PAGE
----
July 19, 2024

Wyc Grousbeck, Steve Pagliuca have been solid Celtics owners. Here’s hoping one stays

BOSTON — Wyc Grousbeck, who is planning to sell his majority stake in the Boston Celtics, was born in Worcester, raised in Weston and attended Noble and Greenough School in Dedham. He’s 63, which means he likely rooted for John Havlicek, Bobby Orr and Carl Yastrzemski growing up. And for all we know, he might have been on the old kiddie show “Rex Trailer’s Boomtown” when he was in the sixth grade but hasn’t gotten around to telling us about it yet.

So, yes, Grousbeck is a local guy. And fans are always attracted to the shiny bauble of local ownership, what with its message, often announced at the introductory news conference, that they “know how you feel,” that they “want to win as much as you do,” and so on.

In Grousbeck’s case, such talk almost does the man a disservice. In the end, all that really matters is that the owners of your team perform in accordance with that fiery old quote that’s been put into play at thousands of sports banquets over the years: “Winning isn’t everything; it’s the only thing.”

OK, so the other only thing, if you own a pro sports team, is making lots of money. Given that Boston Basketball Partners LLC paid $360 million for the Celtics and that the team will likely fetch upward of $5 billion, it won’t just be the Celtics mascot who gets to strut around saying, “I’m Lucky.”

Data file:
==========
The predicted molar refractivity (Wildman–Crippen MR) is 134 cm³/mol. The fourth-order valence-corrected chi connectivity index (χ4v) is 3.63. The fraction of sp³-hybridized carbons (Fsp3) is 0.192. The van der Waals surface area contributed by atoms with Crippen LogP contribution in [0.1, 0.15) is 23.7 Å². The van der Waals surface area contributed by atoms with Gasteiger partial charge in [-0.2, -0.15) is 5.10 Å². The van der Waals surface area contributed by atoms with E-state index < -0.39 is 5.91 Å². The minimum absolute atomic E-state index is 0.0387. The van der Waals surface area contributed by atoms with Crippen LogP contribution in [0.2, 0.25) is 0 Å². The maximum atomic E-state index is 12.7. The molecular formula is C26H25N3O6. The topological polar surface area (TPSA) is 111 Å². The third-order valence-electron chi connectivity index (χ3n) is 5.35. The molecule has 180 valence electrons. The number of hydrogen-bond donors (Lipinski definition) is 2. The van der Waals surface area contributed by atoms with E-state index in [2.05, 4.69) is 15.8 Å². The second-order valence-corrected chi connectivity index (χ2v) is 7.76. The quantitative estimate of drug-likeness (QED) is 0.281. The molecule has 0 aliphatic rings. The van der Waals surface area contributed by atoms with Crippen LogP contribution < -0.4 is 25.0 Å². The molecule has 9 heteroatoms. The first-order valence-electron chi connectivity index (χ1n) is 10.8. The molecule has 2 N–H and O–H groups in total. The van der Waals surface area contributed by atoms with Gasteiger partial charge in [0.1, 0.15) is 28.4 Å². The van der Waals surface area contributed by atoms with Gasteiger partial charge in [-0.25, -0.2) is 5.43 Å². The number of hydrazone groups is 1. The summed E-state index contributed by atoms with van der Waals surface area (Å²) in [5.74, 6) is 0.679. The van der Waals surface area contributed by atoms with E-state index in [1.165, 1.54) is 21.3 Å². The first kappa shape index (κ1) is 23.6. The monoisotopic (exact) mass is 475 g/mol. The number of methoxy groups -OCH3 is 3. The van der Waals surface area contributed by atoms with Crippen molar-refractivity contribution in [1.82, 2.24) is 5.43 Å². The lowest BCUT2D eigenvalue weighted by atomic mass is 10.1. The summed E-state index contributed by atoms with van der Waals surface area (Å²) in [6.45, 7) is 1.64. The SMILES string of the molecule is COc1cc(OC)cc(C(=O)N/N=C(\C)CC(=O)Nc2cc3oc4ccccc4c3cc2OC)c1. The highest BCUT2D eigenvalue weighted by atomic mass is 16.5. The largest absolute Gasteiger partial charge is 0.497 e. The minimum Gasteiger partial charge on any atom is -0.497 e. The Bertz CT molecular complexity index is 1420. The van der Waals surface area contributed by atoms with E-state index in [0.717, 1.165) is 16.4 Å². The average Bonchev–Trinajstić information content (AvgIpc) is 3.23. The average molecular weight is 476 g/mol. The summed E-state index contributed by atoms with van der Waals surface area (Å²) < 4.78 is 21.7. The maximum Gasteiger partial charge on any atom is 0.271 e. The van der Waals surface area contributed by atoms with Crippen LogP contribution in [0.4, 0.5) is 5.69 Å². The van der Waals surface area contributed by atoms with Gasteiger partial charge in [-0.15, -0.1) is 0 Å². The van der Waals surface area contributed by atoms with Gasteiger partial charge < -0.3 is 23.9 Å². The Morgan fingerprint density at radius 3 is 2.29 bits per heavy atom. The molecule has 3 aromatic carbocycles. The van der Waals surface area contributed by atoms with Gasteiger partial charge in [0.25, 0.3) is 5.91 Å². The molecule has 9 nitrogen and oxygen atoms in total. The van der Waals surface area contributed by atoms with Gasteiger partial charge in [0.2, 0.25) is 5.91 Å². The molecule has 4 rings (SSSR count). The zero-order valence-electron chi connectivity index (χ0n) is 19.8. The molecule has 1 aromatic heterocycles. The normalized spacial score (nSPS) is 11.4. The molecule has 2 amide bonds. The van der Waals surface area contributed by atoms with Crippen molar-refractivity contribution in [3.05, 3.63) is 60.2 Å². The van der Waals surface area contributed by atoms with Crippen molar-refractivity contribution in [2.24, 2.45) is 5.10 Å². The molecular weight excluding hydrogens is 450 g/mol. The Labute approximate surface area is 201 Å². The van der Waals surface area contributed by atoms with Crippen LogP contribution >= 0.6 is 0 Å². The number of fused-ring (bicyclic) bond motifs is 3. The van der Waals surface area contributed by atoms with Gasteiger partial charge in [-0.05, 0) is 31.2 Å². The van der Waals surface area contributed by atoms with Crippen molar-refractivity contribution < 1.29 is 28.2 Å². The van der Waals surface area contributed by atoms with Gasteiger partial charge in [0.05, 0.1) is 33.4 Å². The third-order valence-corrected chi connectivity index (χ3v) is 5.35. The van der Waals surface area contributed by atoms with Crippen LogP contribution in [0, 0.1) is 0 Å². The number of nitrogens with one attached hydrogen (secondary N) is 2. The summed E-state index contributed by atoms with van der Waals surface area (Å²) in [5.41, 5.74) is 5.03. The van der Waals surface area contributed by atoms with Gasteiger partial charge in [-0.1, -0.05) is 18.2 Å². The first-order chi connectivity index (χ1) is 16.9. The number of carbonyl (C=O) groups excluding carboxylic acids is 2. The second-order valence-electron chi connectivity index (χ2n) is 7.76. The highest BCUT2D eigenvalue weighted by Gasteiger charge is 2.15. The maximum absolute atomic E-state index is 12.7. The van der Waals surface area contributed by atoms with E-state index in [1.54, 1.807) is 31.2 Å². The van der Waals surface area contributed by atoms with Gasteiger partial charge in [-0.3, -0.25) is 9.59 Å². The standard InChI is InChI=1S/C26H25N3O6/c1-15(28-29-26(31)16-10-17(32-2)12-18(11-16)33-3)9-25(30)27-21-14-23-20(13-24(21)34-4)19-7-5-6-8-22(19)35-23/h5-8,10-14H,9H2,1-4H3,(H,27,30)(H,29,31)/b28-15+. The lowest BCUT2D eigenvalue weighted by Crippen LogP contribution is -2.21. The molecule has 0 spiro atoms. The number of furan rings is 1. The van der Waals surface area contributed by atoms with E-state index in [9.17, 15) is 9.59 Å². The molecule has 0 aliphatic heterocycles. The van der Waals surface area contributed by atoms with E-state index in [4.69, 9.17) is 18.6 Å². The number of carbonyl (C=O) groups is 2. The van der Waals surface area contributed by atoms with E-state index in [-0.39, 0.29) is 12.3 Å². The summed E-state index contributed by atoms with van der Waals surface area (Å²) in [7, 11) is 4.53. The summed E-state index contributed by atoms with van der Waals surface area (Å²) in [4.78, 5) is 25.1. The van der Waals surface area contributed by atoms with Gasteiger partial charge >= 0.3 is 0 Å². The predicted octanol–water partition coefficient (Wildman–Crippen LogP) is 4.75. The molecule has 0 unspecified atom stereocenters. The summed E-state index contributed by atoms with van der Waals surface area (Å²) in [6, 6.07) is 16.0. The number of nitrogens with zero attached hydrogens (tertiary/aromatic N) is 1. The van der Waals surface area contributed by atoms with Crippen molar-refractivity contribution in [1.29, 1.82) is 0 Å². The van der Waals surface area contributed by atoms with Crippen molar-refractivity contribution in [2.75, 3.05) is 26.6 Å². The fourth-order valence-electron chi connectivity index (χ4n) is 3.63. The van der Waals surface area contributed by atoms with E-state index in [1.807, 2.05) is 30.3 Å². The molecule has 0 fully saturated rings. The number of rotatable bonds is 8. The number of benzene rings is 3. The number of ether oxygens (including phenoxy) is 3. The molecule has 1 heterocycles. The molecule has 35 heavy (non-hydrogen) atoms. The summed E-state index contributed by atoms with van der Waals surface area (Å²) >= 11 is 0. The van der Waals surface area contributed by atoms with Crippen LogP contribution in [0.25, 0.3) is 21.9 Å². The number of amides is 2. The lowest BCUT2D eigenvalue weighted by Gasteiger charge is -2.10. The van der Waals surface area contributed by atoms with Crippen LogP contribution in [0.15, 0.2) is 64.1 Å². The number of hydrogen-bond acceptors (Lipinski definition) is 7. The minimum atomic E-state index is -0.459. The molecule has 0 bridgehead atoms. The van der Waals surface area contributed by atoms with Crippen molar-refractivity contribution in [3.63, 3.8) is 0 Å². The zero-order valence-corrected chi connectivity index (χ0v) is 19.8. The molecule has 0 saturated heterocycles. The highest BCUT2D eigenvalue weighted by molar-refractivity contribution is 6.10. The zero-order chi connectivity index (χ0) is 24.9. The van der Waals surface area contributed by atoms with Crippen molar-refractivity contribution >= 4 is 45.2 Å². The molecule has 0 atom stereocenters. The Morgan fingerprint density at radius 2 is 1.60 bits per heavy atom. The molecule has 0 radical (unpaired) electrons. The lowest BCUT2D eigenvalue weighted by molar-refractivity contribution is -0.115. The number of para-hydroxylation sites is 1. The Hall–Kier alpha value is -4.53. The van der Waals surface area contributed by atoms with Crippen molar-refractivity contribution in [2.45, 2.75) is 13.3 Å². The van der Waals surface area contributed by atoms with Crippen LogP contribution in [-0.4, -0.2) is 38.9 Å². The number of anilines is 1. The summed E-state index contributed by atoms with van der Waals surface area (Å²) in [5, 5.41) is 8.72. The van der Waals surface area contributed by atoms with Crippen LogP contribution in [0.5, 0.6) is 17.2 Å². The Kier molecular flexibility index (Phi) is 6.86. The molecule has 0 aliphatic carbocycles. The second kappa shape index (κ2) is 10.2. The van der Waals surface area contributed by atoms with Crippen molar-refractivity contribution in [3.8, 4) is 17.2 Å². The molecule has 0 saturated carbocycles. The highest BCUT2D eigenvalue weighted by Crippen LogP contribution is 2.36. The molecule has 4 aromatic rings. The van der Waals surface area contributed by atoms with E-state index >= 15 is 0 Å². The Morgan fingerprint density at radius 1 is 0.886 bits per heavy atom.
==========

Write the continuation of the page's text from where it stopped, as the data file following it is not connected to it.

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But Grousbeck has been a rah-rah owner who has always conducted his affairs as though he has that winning-is-the-only-thing party favor tattooed across his chest. The same applies to Steve Pagliuca, an ever-present co-owner of the Celtics, and he’s from New Jersey, even if he’s been living in Boston long enough to understand why Luis Tiant and Dwight Evans should be in the Hall of Fame.

To expand on that, Celtics fans would be wise to pray that Pagliuca steps up to take over as majority owner. And he’s already saying he wants to keep on keeping on as a Celtics owner.

Pagliuca is a known quantity, and fans should always fear the unknown when their team is sold, whether to a local person who knows the best pizza joints or a smiling blow-in who says all the right-sounding things after being handed the keys to the executive wing.

But let’s put aside the local litmus test and look at Grousbeck and Pagliuca’s stewardship of the Celtics solely through the lens of delivery on promises. And there’s really no other way to put it: From Grousbeck and Pagliuca on down through the masthead, these owners have been the kind of owners that fans crave.

The winning part is easily explained. Under this ownership, the Celtics have won two championships, and they’ve come close several other times, and during two distinct eras. During the days of Paul Pierce, Kevin Garnett and Ray Allen, there was a championship and there were two close-but-no-Red Auerbach-cigar finishes, once against Miami in the Eastern Conference finals, the other against the Lakers in the NBA Finals. And then there’s the Jaylen BrownJayson Tatum era, with so many poundings on the championship door that after a while the they’ll-never-win-with-these-guys chant became a daily ritual on the talk shows. Recent events have squashed such talk, with banner No. 18 being secured for a TD Garden rafter raising come the fall.